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Lethbridge Herald Newspaper Archives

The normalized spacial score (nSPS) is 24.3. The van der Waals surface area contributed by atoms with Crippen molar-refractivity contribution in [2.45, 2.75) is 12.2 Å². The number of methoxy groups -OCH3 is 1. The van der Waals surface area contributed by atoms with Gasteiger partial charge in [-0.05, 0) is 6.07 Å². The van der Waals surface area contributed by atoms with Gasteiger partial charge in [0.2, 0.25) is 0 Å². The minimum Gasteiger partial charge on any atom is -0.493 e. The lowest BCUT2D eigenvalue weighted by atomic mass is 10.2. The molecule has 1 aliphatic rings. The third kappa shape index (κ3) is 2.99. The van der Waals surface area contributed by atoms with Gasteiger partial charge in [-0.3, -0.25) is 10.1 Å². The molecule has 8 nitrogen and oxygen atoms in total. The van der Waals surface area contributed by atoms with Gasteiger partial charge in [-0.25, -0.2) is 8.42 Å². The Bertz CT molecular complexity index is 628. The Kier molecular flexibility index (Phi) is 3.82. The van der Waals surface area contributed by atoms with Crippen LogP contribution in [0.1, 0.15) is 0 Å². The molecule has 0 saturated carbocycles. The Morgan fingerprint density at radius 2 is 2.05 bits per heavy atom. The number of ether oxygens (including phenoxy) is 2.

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Lethbridge Herald, The (Newspaper) - June 29, 1974, Lethbridge, Alberta Saturday, LETHBRIDQE Dateline Alberta Cattlemen face ruin CALGARY (CP) Alberta's independent livestock farmers would face financial ruin if the dispute between the three major meat packers and their workers prolongs, Ian Chisholm, President of the Western Stockgrowers' Association said Friday. "Following a terrible winter when the price of feed grain shot up and the demand for hjef dropped, this dispute is the worst thing that could have happened." He said his association is not taking sides in the dispute between labor and management of Swift Canadian, Burns Foods and Canada Packers but farmers "simply want to get back into business." Nine per cent raise CALGARY (CP) City council has approved salary increases of nine per cent, retroactive to Jan. 1, for civic department heads. The new range will be to up from to No large stockpiles CALGARY (CP) Three Alberta meat packing companies did not stockpile large amounts of meat before they locked out employees on June 5, A. J. E. Child, President of Bruns Foods Ltd. said Friday. Mr. Child said stocks of all meats, beef, pork, veal and lamb owned by packers, wholesalers, retailers and institutions in Canada on May 1, totalled Unfair treatment? CALGARY (CP) Steve Browning, Independent candidate for Calgary South in the July 8 federal election, has charged that he was being unfairly treated by not being invited to a free-time campaign forum broadcast. Mr. Browning sent a telegram to Ottawa Thursday saying that he was being discriminated by Calgary television station CFCN which did not invite him to take part in an hour long program June 3. School systems bicker FORT McMURRAY, Alta (CP) An inquiry might be in order to resolve conflicts between the separate and public school systems that are delaying the building of a regional high school here, Education Minister Lou Hyndman said Thursday. Mr. Hyndman said he was disappointed that the two boards are bogged down in Irma man killed WAINWRIGHT, Alta. (CP) A 63 year old man from Irma, Alta., 20 miles northwest of here, was killed misunderstanding especially after a special bill had been pushed through to meet their demands for a much-needed school. He said he hoped the boards realized they were jeopardizing their chances for financial assistance to construct the school, and the construction delay was adding to rising costs. Wednesday night in a collision between two half ton trucks on Highway 14 about one half mile west of Irma. GENERAL FARM Presents The Weather SUNRISE SUNDAY SUNSET H L Pre Lethbridge......... 74 45 Pincher Creek.... 68 51 Medicine Hat..... 76 50 Edmonton......... 63 39. Grande Prairie... 64 36 Banff................ 57 47 Calgary............. 68 39 Victoria............. 63 53 Penticton.......-.... 73 55 Prince Rupert.... 59 48 .50 Prince George.... 63 46 Kamloops.......... 73 54 Vancouver......... 64 55 Saskatoon.......... 68 47 Regina.............. 76 50 Winnipeg........... 96 52 Toronto............. 74 57 .34 Ottawa.............. 77 61 Montreal........... 77 63 Quebec.............. 79 55 Chicago............ 77 57 Minneapolis....... 88 69 Los Angeles....... 80 63 Las Vegas........ Ill 76 New York.......... 62 58 .10 Boston.............. 63 56 .01 Washington........ 66 55 .13' Miami.............. 86 79 .01 San Francisco 77 56 San Diego.......... 81 64 Phoenix........... 115 82 Denver.............. 96 57 FORECAST: Lethbridge, Medicine Hat Regions Today sunny with eusty westerly winds this afternoon. Highs near 75. Sunny Sunday. Lows near 50. Highs 75 to 80. Columbia Kootenay Today: Sunny except cloudy with sunny periods Columbia region. Highs 75 to 80. except near 70. northern portion. Lows tonight low 40s. Sunday: sunny with cloudy periods, highs in the 80s. MONTANA East of Continental Divide Sunny and pleasant today and Sunday. Brief gusty winds this afternoon. High temperatures both days 80 to 90. Lows tonight 45 to 55. West of Continental Divide Sunny and pleasant today and Sunday. Highs both days 80 to 90. Lows tonight 40 to 50. WATER SYSTEMS Deep or Shallow Well Pressure Systems. purpose 2 centrifugal pumps pumps pumps Pumps For the right pump and the right price see Doug Irwin at GENERAL FARM SUPPLIES Courts Highway, Box 1202 Phone 328-1141 Ports of entry: opening and closing times: Carway 7 a.m to 10 p.m.; Chief Mountain closed: Coults open 24 hours: Del Bonita 8 a.m. to 5 p.m.; Kingsgate open 24 hours: until 11 p.m.; Wild Horse? a.m. to 4 p.m., Rooseville 7a.m. to 11 p.m. Logan Pass (Times in Mountain Daylight Time.) A Icohol centre is overflowing BONNYVILLE, Alta. (CP) The directors of the Bonnyville Indian-Metis Rehabilitation Centre have asked Indian Affairs Minister Jean Chretien to provide funds which would enable Alberta Indians to enter Saskatchewan Native Treatment Centres. A telegram to Mr. Chretien says that Alberta Native- Alcoholism Treatment Centres are filled to capacity but that there is room in Saskatchewan native oriented centres. Money is required to admit Alberta natives into the Saskatchewan centres, said the telegram. The telegram, copies of which were released to the press, said payments for treatment centre admissions have been stopped by the Department of Indian Affairs. Instead, native people are told to enter the Kenwood Treatment Centre, 10 miles north of Edmonton, or Poundmakers's Lodge in Edmonton, said the telegram. The telegram said native people have found that "the middle-class oriented institutes of Kenwood failed to provide the kind of treatment and follow-up services required by the native people." "At this time the Poundmaker Lodge, while providing a meaningful service province wide, is unable to accommodate all native people who wish treatment there. we are informed that the Poundmaker's Lodge will be re-locating to another building in St. Albert (10 miles northwest of Edmonton) and it will take some time before they can resume full-time operation The telegram said "at this point there is no need for us to mention or to describe the magnitude and devastation of the alcohol-related problem that continues to effect the Indian communities." Canada may lose top geologists CALGARY (CP) Canada would lose many petroleum geologists unless federal and provincial politicians develop, in co-operation with industry, a sensible energy policy, says James Law, President of the Canadian Society of Petroleum Geologists. Mr. Law released Friday a letter he sent to the leaders of the four major national political parties, the federal Ministers of Energy and Finance, and the 10 provincial premiers. In it, he said the exodus of professional personnel to other countries and other disciplines has already started. He said the political and economic climate in Canada is discouraging petroleum geologists to stay in the business and in Canada. Mr. Law said growing concern has also been New rate CALGARY (CP) City Council has passed its second budget bylaw for 1974, taxing single-family homes at 53.9 mills, apartments at 60.6 mills and commercial-industrial property at 87.5 mills. The new mill rate was established Monday after the previous mill rate 53.9 mills for homes, 68.9 for apartments and 83 for commercial industrial prop- erty was ruled illegal by a district court judge. The third and final reading of the new mill rate was narrowly passed, five votes to four. Mayor Rod Sykes was one of the four who wanted council to delay passing the bylaw and Appeal Judge L. S. Turcotte's decision. expressed by students and faculties at universities, who are questioning the viability of earth sciences in Canada. He said federal and provincial governments should, "in concert with industry, begin serious, meaningful, non-partisan discussions immediately, in order to provide assurance that plentiful fossil-fuel resources will continue to be developed for the benefit of Canada." Mellstrom found guilty CALGARY (CP) William Donald Mellstrom, 19, of Calgary, was found guilty Thursday of criminal negligence causing the death of three people and the injury of a fourth and was remanded to July 19 for sentencing. Louise Margaret Schirle, 29, Carol Matthews, 18, and Michael Joseph Johnson. 7. all of Calgary, were killed at a city bus stop when struck by a car last Dec. 10. A fourth Calgarian, Sharon Carter, 20, was injured. The same car hit three parked cars before the bus- stop incident. Mr. Justice Peter Greschuk of the Alberta Supreme Court said Mellstrom. who took barbituates before the incident, knew that he was in no condition to drive. He said the defence of involuntary action wouldn't apply as Mejlstrom voluntarily took the drugs and knew their mind-numbing effects. Jaywalking crackdown recommended CALGARY (CP) A cor- oner's jury recommended Fri- day that the fine for jaywalk- ing should be substantially in- creased from the current to act as a deterrent. The jury made the recommendation at an inquest into the death of Joseph Cornelius Bowman, 75, of Calgary, last April 23. It determined that he was killed when struck by a car while jaywalking. Plant decision tabled CALGARY (CP) The Alberta Energy Resources Conservation Board reserved judgment Friday on an application by Home Oil Co. Ltd. and Alminex Ltd. to build an oil-sands plant. The board is not expected to hand down a decision for several months, said Board Chairman George Govier, as the two companies have yet to submit details of proposed financing. Home and Alminex are try- ing to organize a consortium of companies to finance and operate the plant, with a proposed daily capacity of barrels of synthetic crude, in the Athabasca oil sands. Ian Drum, Home Vice- president, told the board that his group has to clarify a number of issues before mak- ing a final decision on the pro- ject. Among the uncertainties to be considered, he said, are provincial royalty payments, federal corporate taxes and export policies, lending costs, and energy prices. R. A. MacKimmie, counsel for Petrofina Canada Ltd., said his client is concerned that the proposed Home Alminex project is scheduled for the same time as Petrofina's. However, Petrofina is not opposed to the Home-Alminex project, he said. Both groups plan to begin major construction in 1978 and begin initial production in 1982. BIGGEST EXPENSE The cost of social welfare continues to be the largest item in the Canadian federal budget. V IT'S GOING TO GET HOTTER Here's the Answer from BEST MONEY CAN BUY.... TOP QUALITY CENTRAL AIR CONDITIONING THE ROUND ONE MODEL 38GR BTU'S Big coil surface gives excellent operating economy Neighbor-pleasing up- flow air design tosses heat and sound skyward Attractive compact design fits into your landscaping Protective solid state controls monitor critical operating circuits ONLY (plus installation) 1709-2nd Ave. S. Phone 328-5973 HS1 TELLING ELECT SVEN ERICKSEN ERICKSEN, SVEN LIBERAL inserted by the Lethbridge Federal Liberal Association ;